On 369 Broome St in Manhattan lives the real deal Banh Mi (as far as Manhattan is concerned). The Saigon Vietnamese Sandwich shop is ready to stand up tell all the pretenders to shut up. This is no overpriced and undersized crap like at Hanco's in Park Slope. The Saigon Vietnamese Sandwich shop serves up banh mi sandwiches for $4 bucks and they have a banh mi that's leaps and bounds better than the $7 thing that Hanco's serves. Last week I promised to show you a better place for your taste buds and today I'm delivering.
With the Dow Jones Industrial at a twelve year low, it makes me think about just what the hell I was doing twelve years ago. The answer? I was trying to squeeze as much as you could out of a 56k modem. Yea, back in those days, we had dial up modems. Kids these days and their broadbands and 3G iPhones. They don't know how good they have it! I used to pay per hour on AOL! Internet addiction representin'!
I remember when I was fifteen, food had to be filling. It wasn't about nuance. It wasn't about getting a good taste in your mouth and then craving it for the rest of the day. It was about value. With the economy like it is now, value plays a bigger part in swaying my food decisions. If you give me a $4 dollar banh mi that's bigger and better than a $7 banh mi? Well, I'll take the $4 dollar one every time. As you can see in the size comparison, the Saigon Vietnamese Sandwich classic banh mi is longer than three sticks of gum. That's some good stuff right there. My Midwestern sensibility tells me that when it comes to sandwiches, size matters. So does taste for that matter.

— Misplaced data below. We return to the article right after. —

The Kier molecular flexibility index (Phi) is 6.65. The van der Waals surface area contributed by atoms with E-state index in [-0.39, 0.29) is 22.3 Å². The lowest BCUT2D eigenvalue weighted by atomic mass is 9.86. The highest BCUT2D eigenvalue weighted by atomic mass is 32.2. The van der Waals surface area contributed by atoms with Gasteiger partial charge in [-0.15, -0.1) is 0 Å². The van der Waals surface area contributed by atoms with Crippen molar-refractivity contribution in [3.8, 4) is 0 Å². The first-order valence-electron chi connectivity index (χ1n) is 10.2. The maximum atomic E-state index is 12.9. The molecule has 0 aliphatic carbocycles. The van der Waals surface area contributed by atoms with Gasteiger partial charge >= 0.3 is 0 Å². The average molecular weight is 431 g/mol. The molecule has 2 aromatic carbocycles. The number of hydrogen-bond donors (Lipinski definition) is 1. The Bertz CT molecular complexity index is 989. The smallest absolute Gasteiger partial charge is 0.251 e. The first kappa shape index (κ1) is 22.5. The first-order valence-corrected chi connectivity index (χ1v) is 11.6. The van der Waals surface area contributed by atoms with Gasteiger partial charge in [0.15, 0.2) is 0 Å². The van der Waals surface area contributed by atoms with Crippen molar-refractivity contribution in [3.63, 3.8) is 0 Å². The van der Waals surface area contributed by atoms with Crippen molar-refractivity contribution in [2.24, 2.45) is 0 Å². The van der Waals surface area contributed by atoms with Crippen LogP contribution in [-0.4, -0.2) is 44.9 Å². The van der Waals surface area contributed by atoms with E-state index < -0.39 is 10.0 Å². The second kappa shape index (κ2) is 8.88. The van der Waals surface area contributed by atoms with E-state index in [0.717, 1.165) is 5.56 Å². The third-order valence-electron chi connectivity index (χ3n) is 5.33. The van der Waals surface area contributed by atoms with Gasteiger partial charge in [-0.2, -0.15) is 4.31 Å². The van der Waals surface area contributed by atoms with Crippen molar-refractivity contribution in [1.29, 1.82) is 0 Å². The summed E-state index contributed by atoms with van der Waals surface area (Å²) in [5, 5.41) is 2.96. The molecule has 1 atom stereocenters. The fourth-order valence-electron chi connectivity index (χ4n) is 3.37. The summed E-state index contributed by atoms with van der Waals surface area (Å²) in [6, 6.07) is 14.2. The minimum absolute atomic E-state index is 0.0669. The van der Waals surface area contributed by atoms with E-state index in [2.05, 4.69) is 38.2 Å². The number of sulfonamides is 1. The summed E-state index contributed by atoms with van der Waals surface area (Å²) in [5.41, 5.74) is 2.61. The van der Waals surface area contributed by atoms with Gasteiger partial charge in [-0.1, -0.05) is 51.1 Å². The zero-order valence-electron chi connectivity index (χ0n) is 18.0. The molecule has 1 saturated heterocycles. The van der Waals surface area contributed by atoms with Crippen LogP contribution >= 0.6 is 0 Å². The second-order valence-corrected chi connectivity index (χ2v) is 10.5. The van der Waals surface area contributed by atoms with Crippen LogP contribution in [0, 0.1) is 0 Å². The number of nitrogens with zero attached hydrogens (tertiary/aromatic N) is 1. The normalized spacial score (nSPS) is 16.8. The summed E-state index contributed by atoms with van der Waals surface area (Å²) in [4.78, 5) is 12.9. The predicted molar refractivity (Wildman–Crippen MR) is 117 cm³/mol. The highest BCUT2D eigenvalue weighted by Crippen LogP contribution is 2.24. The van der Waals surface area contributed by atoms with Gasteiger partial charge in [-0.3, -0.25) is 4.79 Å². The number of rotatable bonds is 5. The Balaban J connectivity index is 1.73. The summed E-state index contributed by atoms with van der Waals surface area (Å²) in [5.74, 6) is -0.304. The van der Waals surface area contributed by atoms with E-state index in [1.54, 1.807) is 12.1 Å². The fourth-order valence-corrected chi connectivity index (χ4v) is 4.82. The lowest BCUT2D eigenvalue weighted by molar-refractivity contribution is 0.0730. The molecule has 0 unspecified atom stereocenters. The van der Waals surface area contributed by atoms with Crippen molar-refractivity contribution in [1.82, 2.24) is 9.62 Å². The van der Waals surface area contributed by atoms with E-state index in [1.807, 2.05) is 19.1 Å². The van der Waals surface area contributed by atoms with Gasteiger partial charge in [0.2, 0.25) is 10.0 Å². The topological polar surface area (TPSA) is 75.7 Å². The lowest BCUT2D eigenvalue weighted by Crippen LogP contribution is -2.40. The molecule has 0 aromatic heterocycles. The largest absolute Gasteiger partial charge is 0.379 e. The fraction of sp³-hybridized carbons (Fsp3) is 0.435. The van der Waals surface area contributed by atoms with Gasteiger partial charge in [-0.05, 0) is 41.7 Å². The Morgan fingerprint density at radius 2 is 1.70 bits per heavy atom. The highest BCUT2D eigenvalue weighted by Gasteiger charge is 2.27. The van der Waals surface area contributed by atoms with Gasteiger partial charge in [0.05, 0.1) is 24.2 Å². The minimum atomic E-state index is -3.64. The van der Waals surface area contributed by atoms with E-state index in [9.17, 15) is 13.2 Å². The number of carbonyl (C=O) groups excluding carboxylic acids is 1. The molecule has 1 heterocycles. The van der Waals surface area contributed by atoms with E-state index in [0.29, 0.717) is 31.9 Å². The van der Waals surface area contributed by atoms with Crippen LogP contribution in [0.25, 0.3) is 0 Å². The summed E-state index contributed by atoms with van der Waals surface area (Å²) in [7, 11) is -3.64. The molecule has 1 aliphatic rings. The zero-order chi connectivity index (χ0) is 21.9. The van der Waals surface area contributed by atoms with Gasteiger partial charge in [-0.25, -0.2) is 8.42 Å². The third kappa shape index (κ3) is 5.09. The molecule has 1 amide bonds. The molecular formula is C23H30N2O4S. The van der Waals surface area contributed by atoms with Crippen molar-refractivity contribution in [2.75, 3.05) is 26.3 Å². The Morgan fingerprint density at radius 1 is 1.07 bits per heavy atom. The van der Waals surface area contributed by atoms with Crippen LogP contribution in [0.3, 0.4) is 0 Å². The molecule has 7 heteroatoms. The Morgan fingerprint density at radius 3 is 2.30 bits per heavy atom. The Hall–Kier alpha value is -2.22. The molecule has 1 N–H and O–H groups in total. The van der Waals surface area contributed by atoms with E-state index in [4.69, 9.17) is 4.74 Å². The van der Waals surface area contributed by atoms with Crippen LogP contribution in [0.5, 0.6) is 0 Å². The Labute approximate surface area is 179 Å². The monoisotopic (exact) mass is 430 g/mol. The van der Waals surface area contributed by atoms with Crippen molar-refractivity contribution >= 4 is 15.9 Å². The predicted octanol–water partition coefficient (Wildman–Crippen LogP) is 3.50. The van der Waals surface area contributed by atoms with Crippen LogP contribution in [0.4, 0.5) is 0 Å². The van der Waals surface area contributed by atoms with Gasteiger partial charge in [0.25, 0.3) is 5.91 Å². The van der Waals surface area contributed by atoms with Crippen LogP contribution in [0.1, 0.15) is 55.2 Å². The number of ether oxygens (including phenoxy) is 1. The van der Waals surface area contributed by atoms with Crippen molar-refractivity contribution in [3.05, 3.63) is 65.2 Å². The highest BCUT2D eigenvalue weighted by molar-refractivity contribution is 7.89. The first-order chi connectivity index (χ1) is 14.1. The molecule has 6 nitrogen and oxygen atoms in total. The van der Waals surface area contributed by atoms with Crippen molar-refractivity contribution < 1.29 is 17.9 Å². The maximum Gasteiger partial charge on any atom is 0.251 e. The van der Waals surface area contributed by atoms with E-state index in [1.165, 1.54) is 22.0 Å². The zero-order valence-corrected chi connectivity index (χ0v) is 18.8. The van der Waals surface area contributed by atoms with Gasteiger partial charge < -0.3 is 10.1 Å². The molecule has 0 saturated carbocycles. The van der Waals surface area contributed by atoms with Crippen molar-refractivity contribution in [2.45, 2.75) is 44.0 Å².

Biting into the warm bread, you get this nice combo of pork and pate. It's just awesome. The pickled carrots and daikon is a nice complement to the savory and porky bits stuffed into the bread. One thing to note about the breads used for most banh mi's... even though this sandwich is French-influenced, the bread is not your typical baguette. The crust is just not the same. Crust on a banh mi is more yielding to the bite and the crunch factor is different. It's nice when a sandwich doesn't cute the upper part of your mouth so I guess the Vietnamese baguette made with wheat and rice flour is a good thing.
If you look at the bits of pork from Saigon Vietnamese Sandwich, and you compare it to the bits of pork from Hanco's, you see the distinct difference in coloration. This is not just your eyes playing tricks on you, your mouth would tell you the same thing. Pickled carrots and daikon probably are the same at most places with only subtle variations. But sometimes the porky flavor is just more dominating in some sandwiches than in others. Saigon Vietnamese Sandwich's pork is like Shaq. Hanco's is like Manute Bol. In other words, it's not even close. If you want a Shaqtastic sandwich, stay in Manhattan.
Speaking of pretenders versus the real thing... if you've been paying attention to the food scene in New York for the last few months, you would have noticed that special deals keep appearing. If you check Grub Street or Eater show you special deals that restaurants use as bait to lure you into propping up the economy. Usually these deals are like special burger deal on Monday or cheaper prix fixe menu on Sundays or if you come in before 6 or after 10 it's a better deal or blah blah blah. It makes me head explode trying to keep up with it all.
It's like this. When you're walking along a beach, you notice things like grains of sand as your toes burrow into the sandy beach. When you're far away, you just noticed the sand as one big blob of beach front. That's what these deals are like. They're like grains of sand. When you pay attention everyday to food news, sometimes a few stick out. But when you don't really pay attention, all the 'deals' blend together because none of the deals really stand out as deals. If however, you build a sand castle, anyone far away will see it.
So if you had a restaurant, how would you build your sand castle? How long would you keep it up? How big would you make it?
Saigon Vietnamese Sandwich
369 Broome St.
New York, NY 10013
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